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Early Review: Shadowman #1

Shadowman #1

Jack Boniface is Shadowman, a powerful protector who keeps humanity safe from the demons that claw at the fabric of our reality. In Shadowman #1, the forces of darkness are awakening and they are hungry for life. Will Shadowman be able to save us all, or will the darkness devour the world as we know it?

I initially read this book in preparation for an interview a couple weeks ago, and I’ve been thinking about it pretty consistently ever since.

If I had written this review then, you’d have seen me raving about the comic, saying things like how amazing it was. I would have said that Jon Davis-Hunt‘s artwork is everything I didn’t know I needed in a Shadowman comic, just as Cullen Bunn‘s writing is everything I had hoped it would be and more. It may have sounded hyperbolic, but it would have at least started out with honest intentions.

Eventually, I’d have gone on to say how one of my favourite aspects of the comic was in how it told an almost complete story that made me question who the real monster was (and honestly, I’m still not entirely sure). Bunn’s story is, appropriately enough, steeped in the grey shades of morality. There’s no real clear cut villain in the comic, though there’s a lot of people you wouldn’t be upset to see at the wrong end of Shadowman’s fists, and so watching the title character navigate his way through the events of the comic with compassion and humanity only reinforces what you’re seeing on the page as being tragic.

Davis-Hunt’s artwork is brilliant on its own, but his heavy inks are given spectacular life by Jordie Bellaire‘s use of colour, who contributes an underrated and unstated character to the pages; the judicious use of deep blues and greys in the slower scenes juxtapose with the reds used during the more frantic set pieces to a wonderous effect. I didn’t notice how much Bellaire’s contributions to the comic influenced my speed of reading.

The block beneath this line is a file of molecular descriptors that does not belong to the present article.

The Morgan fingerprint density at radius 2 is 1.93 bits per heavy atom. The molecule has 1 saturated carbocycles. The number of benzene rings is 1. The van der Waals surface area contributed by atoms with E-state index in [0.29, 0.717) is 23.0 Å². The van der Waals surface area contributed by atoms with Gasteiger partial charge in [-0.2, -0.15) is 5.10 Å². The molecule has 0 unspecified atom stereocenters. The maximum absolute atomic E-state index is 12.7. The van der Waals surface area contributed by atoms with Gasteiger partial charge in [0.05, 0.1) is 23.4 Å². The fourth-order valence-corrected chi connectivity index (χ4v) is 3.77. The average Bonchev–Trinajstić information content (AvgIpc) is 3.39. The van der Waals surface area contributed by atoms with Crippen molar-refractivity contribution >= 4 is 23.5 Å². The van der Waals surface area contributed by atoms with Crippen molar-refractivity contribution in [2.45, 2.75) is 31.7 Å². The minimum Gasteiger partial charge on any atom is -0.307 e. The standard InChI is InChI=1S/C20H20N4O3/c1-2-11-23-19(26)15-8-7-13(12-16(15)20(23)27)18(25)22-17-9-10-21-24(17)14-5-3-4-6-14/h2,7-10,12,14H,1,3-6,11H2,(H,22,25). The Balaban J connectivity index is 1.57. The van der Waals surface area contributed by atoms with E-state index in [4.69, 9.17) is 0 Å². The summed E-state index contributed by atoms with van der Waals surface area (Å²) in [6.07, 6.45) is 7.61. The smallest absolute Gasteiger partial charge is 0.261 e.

The fact of the matter is, had I written this review when I first read it, I’d have been gushing about the book. I’d have pointed out that Shadowman was always a character I struggled to get into because I’ve never been as drawn to the mystical side of things (it’s why I could relate to Ninjak so much during the Rapture miniseries), and yet I really love his story. It’s an odd dichotomy where I like the idea of Shadowman, but haven’t yet found a story that defines the character for me. The more I think about this comic, and the more I read it, I’m beginning to think that this has the potential of becoming THE Shadowman comic for me.

Of course, I didn’t write the review immediately after reading it the first time, and have allowed the book to sit in my mind for weeks as I reread the pdf every couple of days to work out whether a horror book (something that I usually don’t find myself as drawn to) really is one of my Must Read books to have come out this year.

The answer is an unequivocal yes. Shadowman #1 is an absolute fucking triumph of a comic. It was absolutely worth the wait.

Story: Cullen Bunn Art: Jon Davis-Hunt
Colours: Jordie Bellaire Letters: Clayton Cowles
Story: 9.7 Art: 9.7 Overall: 9.7 Recommendation: Buy

Valiant provided Graphic Policy with a FREE copy for review


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